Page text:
The fatty matter, however, it must be borne in mind, is the expression of dissimilation of the actual substance of the proteids of the tissues, not of the splitting up of proteids or other carbonaceous nourishment supplied to them.
The steps in the breaking down of the highly complex nitrogenous proteid compounds contained in the humus of the soil, or applied to the latter by the farmer in the form of dung and organic refuse generally, are many and varied; most frequently the insoluble proteids are changed by various kinds of putrefactive bacteria into soluble proteids (peptones, &c.), these into simpler amido-bodies, and these again sooner or later into compounds of ammonia.
It contains albuminous bodies in solution, and is in fact a pure solution of two or more poisonous proteids, which are the active agents, with a small quantity of an organic acid or colouring matter.
Vinen, loc. cit.), with gallic and ellagic acids, ligneous fibre, water, and minute quantities of proteids, chlorophyll, resin, free sugar and, in the cells around the inner shelly chamber, calcium oxalate.
Brodie, in ascertaining the physiological properties of nucleo-proteids, found that when they were intravascularly injected into pigmented rabbits, coagulation of the blood resulted, but of the eight albinoes which they used, none clotted.
It was found that the resistance of albinoes towards the coagulative effects of injected nucleo-proteids was to that of pigmented individuals as.
Invisible to the microscope, but rendered visible by reagents, are glycogen, Mucor, Ascomycetes, yeast, &c. In addition to these cell-contents we have good indirect evidence of the existence of large series of other bodies, such as proteids, carbohydrates, organic acids, alkaloids, enzymes, &c. These must not be confounded with the numerous substances obtained by chemical analysis of masses of the fungus, as there is often no proof of the manner of occurrence of such bodies, though we may conclude with a good show of probability that some of them also exist preformed in the living cell.
Among the enzymes already extracted from fungi are invertases (yeasts, moulds, &c.), which split cane-sugar and other complex sugars with hydrolysis into simpler sugars such as dextrose and levulose; diastases, which convert starches into sugars (Aspergillus, &c.); cytases, which dissolve cellulose similarly (Botrytis, &c.); peptases, using the term as a general one for all enzymes which convert proteids into peptones and other bodies (Penicillium, &c.); lipases, which break up fatty oils (Empusa, Phycomyces, &c.); oxydases, which bring about the oxidations and changes of colour observed in Boletus, and zymase, extracted by Buchner from yeast, which brings about the conversion of sugar into alcohol and carbondioxide.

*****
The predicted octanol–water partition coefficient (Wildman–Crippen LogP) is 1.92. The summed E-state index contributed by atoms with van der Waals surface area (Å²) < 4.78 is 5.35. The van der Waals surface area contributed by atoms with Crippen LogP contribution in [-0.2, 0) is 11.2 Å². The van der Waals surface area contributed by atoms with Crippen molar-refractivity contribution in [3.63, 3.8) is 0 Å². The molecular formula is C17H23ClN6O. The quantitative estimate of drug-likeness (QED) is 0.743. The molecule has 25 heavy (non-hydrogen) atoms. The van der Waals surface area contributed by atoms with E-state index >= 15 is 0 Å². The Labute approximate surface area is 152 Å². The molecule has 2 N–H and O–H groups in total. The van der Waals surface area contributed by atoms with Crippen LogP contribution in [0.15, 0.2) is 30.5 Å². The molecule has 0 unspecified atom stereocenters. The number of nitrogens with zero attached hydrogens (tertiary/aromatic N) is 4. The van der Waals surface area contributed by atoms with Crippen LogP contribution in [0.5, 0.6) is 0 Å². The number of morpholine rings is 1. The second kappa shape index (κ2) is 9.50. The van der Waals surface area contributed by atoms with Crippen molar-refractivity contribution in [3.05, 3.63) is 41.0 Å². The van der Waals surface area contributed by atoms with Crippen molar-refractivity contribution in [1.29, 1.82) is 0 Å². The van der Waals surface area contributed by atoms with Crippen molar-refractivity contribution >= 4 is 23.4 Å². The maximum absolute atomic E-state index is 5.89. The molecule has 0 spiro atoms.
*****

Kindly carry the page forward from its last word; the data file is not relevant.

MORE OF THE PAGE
Hydrates, such as starches and sugars; fats; proteids, such as meat and eggs; salts; and last, but not least, water.
An entirely opposite dietary is that in which butcher's meat is completely excluded and proteids reduced to a minimum, as advocated by Dr Haig.
The ammonia may be oxidized to nitrites and nitrates, and then pass into the higher plants and be worked up into proteids, and so be handed on to animals, eventually to be broken down by bacterial action again to ammonia; or the nitrates may be degraded to nitrites and even to free nitrogen or ammonia, which escapes.
(c X 600;) al X 1500, above.) (From Fischer's Vorlesungen uber Bakterien.) into the higher plants as sulphates, built up into proteids, decomposed by putrefactive bacteria and yielding SH 2 which the sulphur bacteria oxidize; the resulting sulphur is then again oxidized to SO 3 and again combined with calcium to gypsum, the cycle being thus complete.
Research was thus directed towards ascertaining the nature of the toxic bodies in such a fluid, and Brieger and Fraenkel (1890) found that they were proteids, to which they gave the name " toxalbumins."
Though subsequent researches have on the whole confirmed these results, it is still a matter of dispute whether these proteids are the true toxins or merely contain the toxic bodies precipitated along with them.
To mention examples, blood serum solidified at a suitable temperature is a highly suitable medium, and various media are made with extract of meat as a basis, with the addition of gelatine or agar as solidifying agents and of non-coagulable proteids (commercial " pep tone ") to make up for proteids lost by coagulation in the preparation.
The general result of such research has been to show that the toxic bodies are, like proteids, precipitable by alcohol and various salts; they are soluble in water, are somewhat easily dialysable, and are relatively unstable both to light and heat.
But this has not been proved, and hitherto no enzyme has been separated from a pathogenic bacterium capable of forming, by digestive or other action, the toxic bodies from proteids outside the body.
This product is largely derived from the nuclei of the leucocytes, which contain large quantities of the nucleo-proteids, of which uric acid is a decomposition product.